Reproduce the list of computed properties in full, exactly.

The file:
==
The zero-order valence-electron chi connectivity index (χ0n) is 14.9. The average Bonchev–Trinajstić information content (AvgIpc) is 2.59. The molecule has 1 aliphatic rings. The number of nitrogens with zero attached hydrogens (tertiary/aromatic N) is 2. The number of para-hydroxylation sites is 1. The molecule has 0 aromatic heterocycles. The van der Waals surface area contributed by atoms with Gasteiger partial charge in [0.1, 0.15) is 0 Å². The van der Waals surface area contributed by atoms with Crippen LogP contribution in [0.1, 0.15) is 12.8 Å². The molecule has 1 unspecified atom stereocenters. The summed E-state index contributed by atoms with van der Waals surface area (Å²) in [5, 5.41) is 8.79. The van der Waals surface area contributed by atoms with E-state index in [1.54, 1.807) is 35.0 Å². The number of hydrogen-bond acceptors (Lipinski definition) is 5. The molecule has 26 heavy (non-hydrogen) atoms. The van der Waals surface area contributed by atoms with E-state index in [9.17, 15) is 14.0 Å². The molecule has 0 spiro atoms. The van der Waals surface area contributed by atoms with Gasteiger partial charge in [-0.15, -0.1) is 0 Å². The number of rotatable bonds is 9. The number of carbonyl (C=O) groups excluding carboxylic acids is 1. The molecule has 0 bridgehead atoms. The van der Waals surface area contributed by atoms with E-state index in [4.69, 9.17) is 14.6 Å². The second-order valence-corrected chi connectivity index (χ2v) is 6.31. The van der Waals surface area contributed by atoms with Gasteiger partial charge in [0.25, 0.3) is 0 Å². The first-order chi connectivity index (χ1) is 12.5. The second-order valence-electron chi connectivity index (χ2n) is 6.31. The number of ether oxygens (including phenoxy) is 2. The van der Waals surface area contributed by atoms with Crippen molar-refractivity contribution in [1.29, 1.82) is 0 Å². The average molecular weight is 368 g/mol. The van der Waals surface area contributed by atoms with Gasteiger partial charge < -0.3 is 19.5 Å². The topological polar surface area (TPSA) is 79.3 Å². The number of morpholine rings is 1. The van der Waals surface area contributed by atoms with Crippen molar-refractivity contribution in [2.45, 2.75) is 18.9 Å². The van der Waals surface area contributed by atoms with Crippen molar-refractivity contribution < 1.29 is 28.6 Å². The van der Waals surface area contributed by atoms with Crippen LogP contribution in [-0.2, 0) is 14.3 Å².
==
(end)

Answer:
The zero-order valence-electron chi connectivity index (χ0n) is 14.9. The average Bonchev–Trinajstić information content (AvgIpc) is 2.59. The molecule has 1 aliphatic rings. The number of nitrogens with zero attached hydrogens (tertiary/aromatic N) is 2. The number of para-hydroxylation sites is 1. The molecule has 0 aromatic heterocycles. The van der Waals surface area contributed by atoms with Gasteiger partial charge in [0.1, 0.15) is 0 Å². The van der Waals surface area contributed by atoms with Crippen LogP contribution in [0.1, 0.15) is 12.8 Å². The molecule has 1 unspecified atom stereocenters. The summed E-state index contributed by atoms with van der Waals surface area (Å²) in [5, 5.41) is 8.79. The van der Waals surface area contributed by atoms with E-state index in [1.54, 1.807) is 35.0 Å². The number of hydrogen-bond acceptors (Lipinski definition) is 5. The molecule has 26 heavy (non-hydrogen) atoms. The van der Waals surface area contributed by atoms with E-state index in [9.17, 15) is 14.0 Å². The molecule has 0 spiro atoms. The van der Waals surface area contributed by atoms with Gasteiger partial charge in [-0.15, -0.1) is 0 Å². The number of rotatable bonds is 9. The number of carbonyl (C=O) groups excluding carboxylic acids is 1. The molecule has 0 bridgehead atoms. The van der Waals surface area contributed by atoms with E-state index in [4.69, 9.17) is 14.6 Å². The second-order valence-corrected chi connectivity index (χ2v) is 6.31. The van der Waals surface area contributed by atoms with Gasteiger partial charge in [0.25, 0.3) is 0 Å². The first-order chi connectivity index (χ1) is 12.5. The second-order valence-electron chi connectivity index (χ2n) is 6.31. The number of ether oxygens (including phenoxy) is 2. The van der Waals surface area contributed by atoms with Crippen molar-refractivity contribution in [1.29, 1.82) is 0 Å². The average molecular weight is 368 g/mol. The van der Waals surface area contributed by atoms with Gasteiger partial charge < -0.3 is 19.5 Å². The topological polar surface area (TPSA) is 79.3 Å². The number of morpholine rings is 1. The van der Waals surface area contributed by atoms with Crippen molar-refractivity contribution in [2.45, 2.75) is 18.9 Å². The van der Waals surface area contributed by atoms with Crippen molar-refractivity contribution < 1.29 is 28.6 Å². The van der Waals surface area contributed by atoms with Crippen LogP contribution in [-0.2, 0) is 14.3 Å².